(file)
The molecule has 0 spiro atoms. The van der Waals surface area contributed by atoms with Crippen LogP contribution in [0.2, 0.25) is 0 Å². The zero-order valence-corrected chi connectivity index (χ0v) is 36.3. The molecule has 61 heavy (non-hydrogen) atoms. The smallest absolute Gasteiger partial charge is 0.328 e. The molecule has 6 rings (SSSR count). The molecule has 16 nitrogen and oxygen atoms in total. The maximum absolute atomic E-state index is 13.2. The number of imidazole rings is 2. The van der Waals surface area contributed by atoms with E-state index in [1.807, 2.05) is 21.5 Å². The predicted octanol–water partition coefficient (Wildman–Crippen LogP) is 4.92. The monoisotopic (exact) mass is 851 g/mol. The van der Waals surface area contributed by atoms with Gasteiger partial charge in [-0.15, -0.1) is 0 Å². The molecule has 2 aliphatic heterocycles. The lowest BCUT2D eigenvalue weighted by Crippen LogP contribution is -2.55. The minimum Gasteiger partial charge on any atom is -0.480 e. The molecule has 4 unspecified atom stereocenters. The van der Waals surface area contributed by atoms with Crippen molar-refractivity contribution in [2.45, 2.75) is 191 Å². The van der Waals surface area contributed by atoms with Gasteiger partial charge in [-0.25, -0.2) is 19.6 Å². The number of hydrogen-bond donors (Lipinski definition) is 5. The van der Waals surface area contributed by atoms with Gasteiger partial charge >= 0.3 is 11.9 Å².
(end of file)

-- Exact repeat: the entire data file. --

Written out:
The molecule has 0 spiro atoms. The van der Waals surface area contributed by atoms with Crippen LogP contribution in [0.2, 0.25) is 0 Å². The zero-order valence-corrected chi connectivity index (χ0v) is 36.3. The molecule has 61 heavy (non-hydrogen) atoms. The smallest absolute Gasteiger partial charge is 0.328 e. The molecule has 6 rings (SSSR count). The molecule has 16 nitrogen and oxygen atoms in total. The maximum absolute atomic E-state index is 13.2. The number of imidazole rings is 2. The van der Waals surface area contributed by atoms with E-state index in [1.807, 2.05) is 21.5 Å². The predicted octanol–water partition coefficient (Wildman–Crippen LogP) is 4.92. The monoisotopic (exact) mass is 851 g/mol. The van der Waals surface area contributed by atoms with Gasteiger partial charge in [-0.15, -0.1) is 0 Å². The molecule has 2 aliphatic heterocycles. The lowest BCUT2D eigenvalue weighted by Crippen LogP contribution is -2.55. The minimum Gasteiger partial charge on any atom is -0.480 e. The molecule has 4 unspecified atom stereocenters. The van der Waals surface area contributed by atoms with Crippen molar-refractivity contribution in [2.45, 2.75) is 191 Å². The van der Waals surface area contributed by atoms with Gasteiger partial charge in [-0.25, -0.2) is 19.6 Å². The number of hydrogen-bond donors (Lipinski definition) is 5. The van der Waals surface area contributed by atoms with Gasteiger partial charge >= 0.3 is 11.9 Å².